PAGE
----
In other words, you need others to initiate the interaction that reveals your blind spots and helps you recognize the value of completely new ideas. The brain needs to be surprised. The greater the surprise you feel when you discover a blind spot or new idea, the more likely you will have a breakthrough in perception. You have had these surprises before when you experienced an “Aha” moment.

Blind spots hurt you when you don’t consider their existence when making an important decision or taking an action that will impact others. You instinctively know this because after you make a mistake, you admit you should have known better. Or you blame something else.

The most long lasting changes in your thinking occur when you allow others to help you explore your thought processes and you trust them enough to feel uncomfortable with their questions. 

Do you have a friend you respect and trust enough to allow him or her to question your judgment? Do you know someone who will be honest and straight with you? If not, you need to find someone. In the meantime, hire a qualified coach. This deep, enlightening and gratifying conversation is coaching at its best.

Find good ideas and energize people by building on what they know instead of exhausting them with what you know.

If you are a leader looking to empower and develop others, spend more time asking questions than giving advice. A good question can help both them and you make the right decisions for the right reasons.

Listen so you get good ideas to build on. Listen so people feel cared for and respected, which inspires them to learn, grow, and commit to you and the company. If you want to grow your mind and the minds of the people who look up to you, embrace the mystery of not knowing.


About the Author: Dr. Marcia Reynolds has over 30 years working with global corporations in executive coaching and leadership training. She is the author of 3 books, Outsmart Your Brain, Wander Woman (for high-achieving women) and her new book, The Discomfort Zone. You can read more at her website, OutsmartYourBrain.com.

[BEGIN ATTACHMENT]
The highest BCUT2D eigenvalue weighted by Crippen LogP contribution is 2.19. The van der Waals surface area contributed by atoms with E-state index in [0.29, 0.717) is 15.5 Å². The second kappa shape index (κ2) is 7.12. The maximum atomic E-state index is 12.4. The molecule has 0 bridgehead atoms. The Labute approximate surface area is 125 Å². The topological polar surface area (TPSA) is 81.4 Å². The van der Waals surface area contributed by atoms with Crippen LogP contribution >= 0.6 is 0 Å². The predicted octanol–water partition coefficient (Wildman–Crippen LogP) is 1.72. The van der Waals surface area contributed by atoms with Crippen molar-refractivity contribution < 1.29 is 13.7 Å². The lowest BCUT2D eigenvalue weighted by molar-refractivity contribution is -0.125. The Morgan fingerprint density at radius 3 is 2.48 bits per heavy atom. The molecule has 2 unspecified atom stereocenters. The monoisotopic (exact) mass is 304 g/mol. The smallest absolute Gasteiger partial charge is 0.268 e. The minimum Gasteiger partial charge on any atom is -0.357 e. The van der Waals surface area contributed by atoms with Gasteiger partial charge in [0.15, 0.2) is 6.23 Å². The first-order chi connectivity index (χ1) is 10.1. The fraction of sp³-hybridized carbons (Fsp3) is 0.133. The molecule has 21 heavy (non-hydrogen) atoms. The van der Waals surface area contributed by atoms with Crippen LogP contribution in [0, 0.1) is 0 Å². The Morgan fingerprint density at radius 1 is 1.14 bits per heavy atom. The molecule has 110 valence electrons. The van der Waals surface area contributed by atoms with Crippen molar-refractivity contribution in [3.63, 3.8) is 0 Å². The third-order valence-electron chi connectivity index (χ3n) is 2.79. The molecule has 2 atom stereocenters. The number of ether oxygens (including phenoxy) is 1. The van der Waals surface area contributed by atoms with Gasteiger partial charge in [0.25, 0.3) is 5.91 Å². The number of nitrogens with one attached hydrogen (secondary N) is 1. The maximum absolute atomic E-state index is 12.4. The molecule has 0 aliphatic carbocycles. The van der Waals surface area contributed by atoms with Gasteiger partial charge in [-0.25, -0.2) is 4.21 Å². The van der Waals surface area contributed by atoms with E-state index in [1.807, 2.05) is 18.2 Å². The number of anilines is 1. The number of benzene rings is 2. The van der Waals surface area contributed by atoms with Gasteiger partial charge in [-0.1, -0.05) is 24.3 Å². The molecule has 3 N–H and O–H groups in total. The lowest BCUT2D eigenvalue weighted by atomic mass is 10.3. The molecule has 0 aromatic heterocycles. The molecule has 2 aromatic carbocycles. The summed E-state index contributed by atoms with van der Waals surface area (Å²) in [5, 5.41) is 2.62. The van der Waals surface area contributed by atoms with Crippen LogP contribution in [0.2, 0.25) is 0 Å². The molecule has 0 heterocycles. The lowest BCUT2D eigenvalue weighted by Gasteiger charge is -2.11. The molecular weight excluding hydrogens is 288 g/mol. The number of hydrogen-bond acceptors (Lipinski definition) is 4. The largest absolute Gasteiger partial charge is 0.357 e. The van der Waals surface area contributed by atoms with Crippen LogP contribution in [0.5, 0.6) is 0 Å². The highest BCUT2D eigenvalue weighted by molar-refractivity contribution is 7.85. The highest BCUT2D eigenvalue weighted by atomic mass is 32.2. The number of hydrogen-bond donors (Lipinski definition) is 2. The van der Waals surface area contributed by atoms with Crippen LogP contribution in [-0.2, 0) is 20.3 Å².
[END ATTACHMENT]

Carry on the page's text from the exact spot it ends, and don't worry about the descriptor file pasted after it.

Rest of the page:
Wednesday, October 22, 2014

Informal Coaching and Feedback

"Performance feedback and coaching shouldn’t just happen once a year during a formal performance review. In order to create real, measurable, and meaningful change, it is also important to supplement those formal, documented meetings with continuous, informal coaching that is delivered as things happen."

Read Beth Armknecht Miller's guest post over at About.com Management and Leadership to find out how.
 
 

Monday, October 20, 2014

There's No Crying in Football!

Crying at work is in the news again. The latest incident involved New York Giant’s Wide receiver Victor Cruz being driven off the field on a cart sobbing.

Cruz’s unfortunate injury reignited the debate over the appropriateness of not only crying in sports (“There's no crying in baseball! No crying!”), but crying at work.

Read my latest post over at About.com Management and Leadership for tips on how to deal with crying at work.

Thursday, October 16, 2014

Why Mindfulness is for Leaders and Not Just Monks

Guest post from Scott Eblin - a nice follow-up to my recent post at About.com, from someone that knows more about the topic than I do! Scott is the best at what he does - coaching and advising successful but overworked executives. Buy his new book!